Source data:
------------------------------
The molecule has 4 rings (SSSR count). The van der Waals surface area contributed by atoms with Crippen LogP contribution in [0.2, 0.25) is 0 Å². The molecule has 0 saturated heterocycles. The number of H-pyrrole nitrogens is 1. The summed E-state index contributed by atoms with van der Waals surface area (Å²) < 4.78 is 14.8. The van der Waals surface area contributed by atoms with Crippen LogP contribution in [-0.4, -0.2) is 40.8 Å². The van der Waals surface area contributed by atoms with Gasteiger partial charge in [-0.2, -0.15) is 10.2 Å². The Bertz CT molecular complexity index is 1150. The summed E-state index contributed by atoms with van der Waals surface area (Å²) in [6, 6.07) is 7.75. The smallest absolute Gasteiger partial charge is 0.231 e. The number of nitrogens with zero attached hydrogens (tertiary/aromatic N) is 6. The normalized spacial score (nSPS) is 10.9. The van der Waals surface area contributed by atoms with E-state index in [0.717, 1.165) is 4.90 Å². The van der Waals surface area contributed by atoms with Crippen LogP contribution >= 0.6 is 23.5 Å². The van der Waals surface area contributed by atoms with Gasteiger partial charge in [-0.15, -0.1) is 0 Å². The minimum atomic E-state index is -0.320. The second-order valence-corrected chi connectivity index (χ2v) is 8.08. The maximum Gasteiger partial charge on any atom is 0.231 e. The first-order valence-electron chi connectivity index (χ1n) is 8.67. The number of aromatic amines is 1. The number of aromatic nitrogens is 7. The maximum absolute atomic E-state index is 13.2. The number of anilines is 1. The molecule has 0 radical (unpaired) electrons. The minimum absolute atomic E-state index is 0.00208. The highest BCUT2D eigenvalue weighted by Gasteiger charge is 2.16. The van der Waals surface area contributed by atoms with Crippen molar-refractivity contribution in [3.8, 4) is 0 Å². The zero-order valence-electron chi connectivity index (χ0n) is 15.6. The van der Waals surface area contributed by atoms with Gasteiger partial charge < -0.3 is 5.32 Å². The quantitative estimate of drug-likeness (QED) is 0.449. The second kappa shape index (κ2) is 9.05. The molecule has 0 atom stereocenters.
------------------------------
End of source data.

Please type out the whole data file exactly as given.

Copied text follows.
The molecule has 4 rings (SSSR count). The van der Waals surface area contributed by atoms with Crippen LogP contribution in [0.2, 0.25) is 0 Å². The molecule has 0 saturated heterocycles. The number of H-pyrrole nitrogens is 1. The summed E-state index contributed by atoms with van der Waals surface area (Å²) < 4.78 is 14.8. The van der Waals surface area contributed by atoms with Crippen LogP contribution in [-0.4, -0.2) is 40.8 Å². The van der Waals surface area contributed by atoms with Gasteiger partial charge in [-0.2, -0.15) is 10.2 Å². The Bertz CT molecular complexity index is 1150. The summed E-state index contributed by atoms with van der Waals surface area (Å²) in [6, 6.07) is 7.75. The smallest absolute Gasteiger partial charge is 0.231 e. The number of nitrogens with zero attached hydrogens (tertiary/aromatic N) is 6. The normalized spacial score (nSPS) is 10.9. The van der Waals surface area contributed by atoms with E-state index in [0.717, 1.165) is 4.90 Å². The van der Waals surface area contributed by atoms with Crippen LogP contribution >= 0.6 is 23.5 Å². The van der Waals surface area contributed by atoms with Gasteiger partial charge in [-0.15, -0.1) is 0 Å². The minimum atomic E-state index is -0.320. The second-order valence-corrected chi connectivity index (χ2v) is 8.08. The maximum Gasteiger partial charge on any atom is 0.231 e. The first-order valence-electron chi connectivity index (χ1n) is 8.67. The number of aromatic amines is 1. The number of aromatic nitrogens is 7. The maximum absolute atomic E-state index is 13.2. The number of anilines is 1. The molecule has 0 radical (unpaired) electrons. The minimum absolute atomic E-state index is 0.00208. The highest BCUT2D eigenvalue weighted by Gasteiger charge is 2.16. The van der Waals surface area contributed by atoms with Crippen molar-refractivity contribution in [3.8, 4) is 0 Å². The zero-order valence-electron chi connectivity index (χ0n) is 15.6. The van der Waals surface area contributed by atoms with Gasteiger partial charge < -0.3 is 5.32 Å². The quantitative estimate of drug-likeness (QED) is 0.449. The second kappa shape index (κ2) is 9.05. The molecule has 0 atom stereocenters.